On Twitter, the #IfIHadGlass hashtag is going strong with about a tweet every two seconds. If you don’t know about it, it is the hashtag used to inform Google about your desire to get your hands on Google Glass, wearable computing solution from Google. In this article, let’s take a deep look at Google Glass and know how the experience will be. To start with, here, take a look at some of the tweets…
Tweets about "#ifihadglass"
A Brief History of Wearables
It all started with an abacus ring pioneered by the Chinese Quing dynasty in the 1600’s.
In the 80’s and 90’s we got to see quite a number of wearable innovations. A few of them are here.
In the early 80’s, Dr. Steve Mann, one of the pioneers of wearable computing, invented this largely unappealing apparatus. Rig could be worn, but as you can imagine it is quite easy to go around without it. But again, it was in the 80’s. In the 90’s Steve Mann came up with other inventions, which were a bit better to look at. One of them is the EyeTap shown here.
Here is another invention called Zypad that wraps around your wrist like a watch, a big, big watch!
In 2010, a company called Brother released another invention, quite similar to Google Glass called AiRScouter. Here it is:
Besides these, you are probably quite familiar with the likes of Nike+ FuelBand and Jawbone Up (which I think looks a lot cooler).
If you need to know more of the history of wearables, you can visit Interaction Design Foundation’s wearable computing page.
The latest addition to the wearable computing world is Google’s own product, Glass. If you have never heard about some of those devices mentioned in the history section above (save for the FuelBand and Up), then you are probably wondering why these devices are so rare! They are rare and more or less unpopular. Although some of these wearable inventions can be quite easy to handle, they have never become popular enough.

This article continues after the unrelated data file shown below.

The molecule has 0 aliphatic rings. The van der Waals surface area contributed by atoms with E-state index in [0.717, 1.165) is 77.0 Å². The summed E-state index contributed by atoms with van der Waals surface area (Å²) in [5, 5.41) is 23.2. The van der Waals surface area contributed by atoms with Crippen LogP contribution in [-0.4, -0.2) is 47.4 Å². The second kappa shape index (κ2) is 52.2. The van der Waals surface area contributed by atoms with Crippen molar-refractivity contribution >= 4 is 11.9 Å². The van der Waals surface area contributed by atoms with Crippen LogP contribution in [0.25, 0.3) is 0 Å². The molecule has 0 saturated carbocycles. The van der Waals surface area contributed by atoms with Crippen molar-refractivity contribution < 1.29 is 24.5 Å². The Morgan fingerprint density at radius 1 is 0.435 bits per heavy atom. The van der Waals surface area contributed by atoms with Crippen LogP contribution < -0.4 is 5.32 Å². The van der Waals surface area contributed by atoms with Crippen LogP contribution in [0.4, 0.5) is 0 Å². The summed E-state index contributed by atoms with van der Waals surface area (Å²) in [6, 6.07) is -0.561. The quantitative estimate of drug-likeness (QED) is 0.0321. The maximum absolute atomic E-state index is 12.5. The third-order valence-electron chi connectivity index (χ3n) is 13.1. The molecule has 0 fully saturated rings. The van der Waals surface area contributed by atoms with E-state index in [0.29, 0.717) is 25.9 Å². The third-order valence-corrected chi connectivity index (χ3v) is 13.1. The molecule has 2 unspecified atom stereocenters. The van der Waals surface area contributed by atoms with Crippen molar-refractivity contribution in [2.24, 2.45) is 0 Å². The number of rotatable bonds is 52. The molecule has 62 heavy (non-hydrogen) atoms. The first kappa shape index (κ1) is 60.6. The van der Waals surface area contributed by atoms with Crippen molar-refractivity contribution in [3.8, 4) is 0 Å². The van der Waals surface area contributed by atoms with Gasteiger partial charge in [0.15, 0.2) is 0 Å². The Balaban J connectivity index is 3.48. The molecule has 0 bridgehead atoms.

Google on the other hand is expecting to get people interested in Glass.
Google Glass first made its appearance back in April 2012, when Sergey Brin, the co-founder of Google and chief of Google X (where Glass and other major innovative, secret Google projects are developed), displayed it. On , Sergey was spotted in New York subway train wearing his invention. The guy who spotted him blogged about it (it does rhyme with 'bragged about it' doesn't it?).
Glass is Google’s own augmented reality wearable computing invention that will go on sales by the end of the year (as per latest expectations) or in two. However, if you are a US citizen, you may be able to get your hands on one test device if you fulfill a few Google requirements. That is where we come across the above-mentioned hashtag, #IfIHadGlass and about 1500 dollars.
What It Does?
‘OK Glass’ is a command that you will use quite often if you own one. It starts the computer’s natural language voice recognition system, deeply integrated to Google search. The voice recognition is exactly like how you use it on Android devices. Just add ‘ok glass’ in front.
For instance, in order to take a picture, you say ‘OK glass, take a picture’; to record a video, you say ‘OK Glass, record a video’. Pretty simple indeed!
In effect, Google Glass is just another way technology is shaping our lives. Or trying to shape!
Google Glass project runs Android (we don’t know which version) and does everything with the tight integration to Google. There is no way to input data to the system other than using voice. Also, the capabilities are limited to a few. It doesn’t have as much capability and usability as a smartphone.
We don’t know the details of the features yet, but we expect to know about them soon.
Google Glass sports a lens-less eye-mounted frame that has a tiny display attached with a camera.
In the design front, Google Glass looks pretty awesome with lenses, rather than without them. You could look geeky wearing it, or if you can pull it off, you could look like the main character of a Sci-Fi film.